Word On The Street

Kenneth Shorr, fine art photographer and associate professor at the University of Arizona. (His exhibit Surgically Induced Childhood will open at the UA Joseph Gross Gallery on January 17, and includes two performance pieces:) Because of a myriad of neurological maladies, I find myself both reading and re-reading several books simultaneously, including the novel Concrete, by Thomas Bernhard. A couple of people told me to read Bernhard because he's as depressing as I am, but I've found his work more funny than anything. I'm also reading Imagining Monsters, by Dennis Todd. It's a very interesting book about how the confidence of science was undermined in the 17th century by a woman who fooled the entire scientific community into believing she'd given birth to rabbits. She and her husband put weird organisms in her body, then she would pretend to go into labor and he would pull them out. I'm reading T.S. Eliot, Anti-semitism, and Literary Form, by Anthony Julius; The Failure Of British Fascism, by Mike Cronin; and The Erotic In Sports, by Allen Guttmann, as well. I'm also rereading Nabokov's Lolita, which is the greatest thing I've ever read in my life, and it gets better each time. It's so beautifully written and unrelated to the world.

Jami Macarty, director of this year's Tucson Poetry Festival: I'm reading The Poetics of Space, by Gaston Bachelard. Bachelard is a philosopher, and this is a book essentially about his philosophy on poetry--specifically, the idea of space and inhabiting space. He writes about both the intimacy and the immensity of space, and how it can define everything. He's interested in how the poet makes an image of a space--forests, rooms, closets, shelves, corners--then creates an idea of how that image is inhabited. He also discusses why the poet is attracted to these kinds of spaces, how there's something about physical space that is a sort of metaphor for the imagination. For example, he writes: "A nest, and this we understand right away, is a precarious thing, and yet it sets us to daydreaming of security." It's abstract but very simply written.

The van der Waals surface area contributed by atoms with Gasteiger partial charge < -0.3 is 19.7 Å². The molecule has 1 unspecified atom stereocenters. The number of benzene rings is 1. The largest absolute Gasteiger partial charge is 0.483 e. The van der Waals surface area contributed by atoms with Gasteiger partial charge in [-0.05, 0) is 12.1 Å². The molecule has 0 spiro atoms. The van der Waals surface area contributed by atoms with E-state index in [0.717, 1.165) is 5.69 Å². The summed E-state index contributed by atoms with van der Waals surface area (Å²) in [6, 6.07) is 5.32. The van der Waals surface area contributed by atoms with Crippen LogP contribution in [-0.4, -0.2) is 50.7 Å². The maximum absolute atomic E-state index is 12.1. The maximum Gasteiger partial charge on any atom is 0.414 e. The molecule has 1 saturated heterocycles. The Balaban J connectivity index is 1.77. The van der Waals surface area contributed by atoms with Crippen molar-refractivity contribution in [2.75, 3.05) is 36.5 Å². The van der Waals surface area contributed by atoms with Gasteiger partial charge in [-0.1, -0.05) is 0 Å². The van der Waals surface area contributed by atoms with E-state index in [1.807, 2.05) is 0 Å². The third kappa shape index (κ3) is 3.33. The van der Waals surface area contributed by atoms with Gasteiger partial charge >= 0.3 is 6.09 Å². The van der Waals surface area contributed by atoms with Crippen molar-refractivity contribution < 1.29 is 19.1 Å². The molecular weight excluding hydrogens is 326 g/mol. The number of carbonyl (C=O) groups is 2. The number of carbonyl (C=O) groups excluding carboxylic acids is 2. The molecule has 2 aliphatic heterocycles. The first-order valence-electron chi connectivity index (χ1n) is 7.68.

Bob Beaudry, businessman, water activist: I read a lot of periodicals, Time, Newsweek, and I read the newspaper every morning. I don't watch TV or listen to the radio; I learn about what's going on in the world through reading periodicals. I need to stay in touch with the economy around the world so I can run my business, and reading fiction doesn't help with that. The only book I've cracked open in years, to tell the truth, is the Bible, the New Testament. It gives me guidance in my life. Besides that, I sometimes will re-read Dr. Atkin's Superenergy Diet just to refresh my memory on it--I've read it before--and Durk Pearson & Sandy Shaw's Life Extension: A Practical Scientific Approach. It tells you everything you want to know about vitamins. It's the best vitamin book written by far--I don't want to live forever, but I'm trying to improve the quality of life while I'm alive. They give footnotes on everything--you can go over to the library and look up every study he cites. It is by far, to me, the most accurate and informing book on vitamins ever written. TW

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